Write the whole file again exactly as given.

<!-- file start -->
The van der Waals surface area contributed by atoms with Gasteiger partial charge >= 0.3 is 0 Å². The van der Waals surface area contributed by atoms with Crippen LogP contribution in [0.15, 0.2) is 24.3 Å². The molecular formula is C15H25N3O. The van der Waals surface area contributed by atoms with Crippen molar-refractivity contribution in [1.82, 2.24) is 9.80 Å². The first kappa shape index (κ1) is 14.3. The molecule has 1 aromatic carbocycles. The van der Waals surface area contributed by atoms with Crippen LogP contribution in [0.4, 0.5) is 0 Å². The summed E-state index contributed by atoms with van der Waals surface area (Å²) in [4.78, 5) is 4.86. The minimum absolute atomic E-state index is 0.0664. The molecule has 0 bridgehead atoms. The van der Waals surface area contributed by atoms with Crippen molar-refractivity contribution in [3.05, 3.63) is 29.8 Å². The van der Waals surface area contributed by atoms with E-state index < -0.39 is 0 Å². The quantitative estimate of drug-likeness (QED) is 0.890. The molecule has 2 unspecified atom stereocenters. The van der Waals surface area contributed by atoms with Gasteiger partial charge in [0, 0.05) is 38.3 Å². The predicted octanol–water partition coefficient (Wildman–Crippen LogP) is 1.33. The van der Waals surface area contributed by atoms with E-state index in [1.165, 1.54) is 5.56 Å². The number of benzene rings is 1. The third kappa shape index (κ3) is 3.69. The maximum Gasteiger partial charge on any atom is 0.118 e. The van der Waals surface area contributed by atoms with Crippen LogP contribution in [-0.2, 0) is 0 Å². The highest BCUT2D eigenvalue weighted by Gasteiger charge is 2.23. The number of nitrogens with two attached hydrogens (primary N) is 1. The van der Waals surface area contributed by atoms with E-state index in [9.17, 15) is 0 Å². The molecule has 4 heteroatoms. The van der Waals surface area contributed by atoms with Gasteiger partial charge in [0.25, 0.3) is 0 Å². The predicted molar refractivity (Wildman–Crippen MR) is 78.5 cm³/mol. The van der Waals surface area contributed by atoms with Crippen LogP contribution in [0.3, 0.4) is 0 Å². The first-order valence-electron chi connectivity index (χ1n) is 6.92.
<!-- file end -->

The van der Waals surface area contributed by atoms with Gasteiger partial charge >= 0.3 is 0 Å². The van der Waals surface area contributed by atoms with Crippen LogP contribution in [0.15, 0.2) is 24.3 Å². The molecular formula is C15H25N3O. The van der Waals surface area contributed by atoms with Crippen molar-refractivity contribution in [1.82, 2.24) is 9.80 Å². The first kappa shape index (κ1) is 14.3. The molecule has 1 aromatic carbocycles. The van der Waals surface area contributed by atoms with Crippen LogP contribution in [0.4, 0.5) is 0 Å². The summed E-state index contributed by atoms with van der Waals surface area (Å²) in [4.78, 5) is 4.86. The minimum absolute atomic E-state index is 0.0664. The molecule has 0 bridgehead atoms. The van der Waals surface area contributed by atoms with Crippen molar-refractivity contribution in [3.05, 3.63) is 29.8 Å². The van der Waals surface area contributed by atoms with E-state index < -0.39 is 0 Å². The quantitative estimate of drug-likeness (QED) is 0.890. The molecule has 2 unspecified atom stereocenters. The van der Waals surface area contributed by atoms with Gasteiger partial charge in [0, 0.05) is 38.3 Å². The predicted octanol–water partition coefficient (Wildman–Crippen LogP) is 1.33. The van der Waals surface area contributed by atoms with E-state index in [1.165, 1.54) is 5.56 Å². The number of benzene rings is 1. The third kappa shape index (κ3) is 3.69. The maximum Gasteiger partial charge on any atom is 0.118 e. The van der Waals surface area contributed by atoms with Crippen LogP contribution in [-0.2, 0) is 0 Å². The highest BCUT2D eigenvalue weighted by Gasteiger charge is 2.23. The number of nitrogens with two attached hydrogens (primary N) is 1. The van der Waals surface area contributed by atoms with E-state index in [9.17, 15) is 0 Å². The molecule has 4 heteroatoms. The van der Waals surface area contributed by atoms with Gasteiger partial charge in [0.25, 0.3) is 0 Å². The predicted molar refractivity (Wildman–Crippen MR) is 78.5 cm³/mol. The van der Waals surface area contributed by atoms with Crippen LogP contribution in [0.3, 0.4) is 0 Å². The first-order valence-electron chi connectivity index (χ1n) is 6.92.